Euro zone Monetary policy

ECB QE program

The ECB stated in its monetary policy today that “(it) will soon start to purchase asset-backed securities”, and the support from the committee members were unanimous. The central bank is clear about the time frame and the size of the QE program but not clear on the target assets to purchase.

At the time dimension, “the programmes will last for at least two years”. On the scale dimension, the central bank said “these asset purchases will have a sizeable impact on our balance sheet, which is expected to move towards the dimensions it had at the beginning of 2012”. The total asset to be purchased will be about $1 trillion dollars. The bank’s statement is explicit that it will buy bonds from private sectors and the bonds issued by the national central banks in the euro zone, but not the government bonds FOR NOW.

The ECB is learning experience from the U. S. Fed, the Bank of Japan and the Central Bank of China. First, the ECB will conduct its program in several phases. Second, it will start with limited amount ($1 trillion dollars); and third, it will have specific target limited to the private sectors.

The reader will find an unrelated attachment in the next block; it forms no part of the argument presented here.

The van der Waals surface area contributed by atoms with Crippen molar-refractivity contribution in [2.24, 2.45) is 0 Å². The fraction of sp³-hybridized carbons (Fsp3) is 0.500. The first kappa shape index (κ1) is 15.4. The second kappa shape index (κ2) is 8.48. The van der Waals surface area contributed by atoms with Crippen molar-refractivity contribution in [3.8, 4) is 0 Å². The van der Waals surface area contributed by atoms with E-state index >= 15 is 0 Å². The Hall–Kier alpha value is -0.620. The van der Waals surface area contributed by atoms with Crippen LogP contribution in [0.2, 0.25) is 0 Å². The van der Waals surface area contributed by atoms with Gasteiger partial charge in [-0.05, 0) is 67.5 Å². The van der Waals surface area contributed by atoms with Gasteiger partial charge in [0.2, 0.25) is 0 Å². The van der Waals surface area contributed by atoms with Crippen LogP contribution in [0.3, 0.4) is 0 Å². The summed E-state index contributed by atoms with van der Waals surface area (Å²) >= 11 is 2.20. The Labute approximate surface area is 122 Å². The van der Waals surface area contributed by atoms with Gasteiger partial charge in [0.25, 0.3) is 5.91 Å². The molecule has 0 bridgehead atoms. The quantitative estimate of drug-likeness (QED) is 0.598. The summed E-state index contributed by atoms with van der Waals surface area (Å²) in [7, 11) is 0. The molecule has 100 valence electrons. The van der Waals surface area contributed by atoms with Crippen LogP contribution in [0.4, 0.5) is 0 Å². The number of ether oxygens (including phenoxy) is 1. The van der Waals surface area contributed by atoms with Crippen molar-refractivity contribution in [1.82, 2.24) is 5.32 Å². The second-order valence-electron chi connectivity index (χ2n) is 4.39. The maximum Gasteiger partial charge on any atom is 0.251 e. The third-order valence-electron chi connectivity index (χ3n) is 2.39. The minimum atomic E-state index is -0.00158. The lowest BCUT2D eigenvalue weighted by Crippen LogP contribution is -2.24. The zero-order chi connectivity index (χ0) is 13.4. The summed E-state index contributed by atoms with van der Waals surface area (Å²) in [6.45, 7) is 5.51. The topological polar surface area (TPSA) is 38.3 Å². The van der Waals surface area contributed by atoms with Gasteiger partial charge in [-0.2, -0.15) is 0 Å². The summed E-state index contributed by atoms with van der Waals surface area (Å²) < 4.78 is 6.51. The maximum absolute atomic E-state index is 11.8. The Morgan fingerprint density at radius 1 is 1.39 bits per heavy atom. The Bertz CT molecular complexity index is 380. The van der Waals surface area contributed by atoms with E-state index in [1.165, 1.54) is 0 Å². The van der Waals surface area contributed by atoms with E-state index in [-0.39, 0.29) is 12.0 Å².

I think the initial size of $1 trillion is not enough based on my observations from the U. S. and the Bank of Japan. The QE program by the Fed was about 25% of GDP in the U. S. and the Bank of Japan’s stimulus is even higher than the U. S. in terms of percentage of GDP. When the ECB expands the size of asset purchase in the future, it will have to include government bond. Without including government bonds, it will be difficult for the ECB to find bonds to buy without significantly increasing risks. For now, the ECB needs more time to reach consensus at political levels to buy government bonds. Meantime some of euro zone governments need time for structural reform and austerity to justify more spending.

The euro zone economy has clearly slowed down since second quarter this year. The growth was merely 0.1% in Q2. The economic sanction with Russia will hurt the growth in the coming quarters. Inflation in the euro zone is far below the target. Recent report showed inflation just 0.4% versus target 2%. The slump in oil prices will further push down inflation. Both the economic and the inflation factors will leave the ECB with no option but more QE.

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